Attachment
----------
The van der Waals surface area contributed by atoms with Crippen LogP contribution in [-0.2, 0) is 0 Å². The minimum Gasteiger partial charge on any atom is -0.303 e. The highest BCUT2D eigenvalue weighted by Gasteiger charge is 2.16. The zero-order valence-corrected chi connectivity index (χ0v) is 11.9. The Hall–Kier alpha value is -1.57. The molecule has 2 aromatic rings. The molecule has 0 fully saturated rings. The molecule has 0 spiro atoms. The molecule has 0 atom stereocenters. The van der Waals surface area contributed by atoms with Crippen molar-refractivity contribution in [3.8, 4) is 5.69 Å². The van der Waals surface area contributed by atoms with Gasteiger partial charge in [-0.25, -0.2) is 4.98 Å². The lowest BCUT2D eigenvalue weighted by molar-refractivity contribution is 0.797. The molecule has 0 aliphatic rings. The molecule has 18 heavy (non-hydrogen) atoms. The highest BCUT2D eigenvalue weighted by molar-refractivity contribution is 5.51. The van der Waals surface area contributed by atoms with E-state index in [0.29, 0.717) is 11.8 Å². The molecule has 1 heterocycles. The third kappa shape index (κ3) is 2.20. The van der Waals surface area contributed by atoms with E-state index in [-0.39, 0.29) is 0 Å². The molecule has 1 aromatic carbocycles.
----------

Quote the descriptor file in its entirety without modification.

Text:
The van der Waals surface area contributed by atoms with Crippen LogP contribution in [-0.2, 0) is 0 Å². The minimum Gasteiger partial charge on any atom is -0.303 e. The highest BCUT2D eigenvalue weighted by Gasteiger charge is 2.16. The zero-order valence-corrected chi connectivity index (χ0v) is 11.9. The Hall–Kier alpha value is -1.57. The molecule has 2 aromatic rings. The molecule has 0 fully saturated rings. The molecule has 0 spiro atoms. The molecule has 0 atom stereocenters. The van der Waals surface area contributed by atoms with Crippen molar-refractivity contribution in [3.8, 4) is 5.69 Å². The van der Waals surface area contributed by atoms with Gasteiger partial charge in [-0.25, -0.2) is 4.98 Å². The lowest BCUT2D eigenvalue weighted by molar-refractivity contribution is 0.797. The molecule has 0 aliphatic rings. The molecule has 18 heavy (non-hydrogen) atoms. The highest BCUT2D eigenvalue weighted by molar-refractivity contribution is 5.51. The van der Waals surface area contributed by atoms with E-state index in [0.29, 0.717) is 11.8 Å². The molecule has 1 heterocycles. The third kappa shape index (κ3) is 2.20. The van der Waals surface area contributed by atoms with E-state index in [-0.39, 0.29) is 0 Å². The molecule has 1 aromatic carbocycles.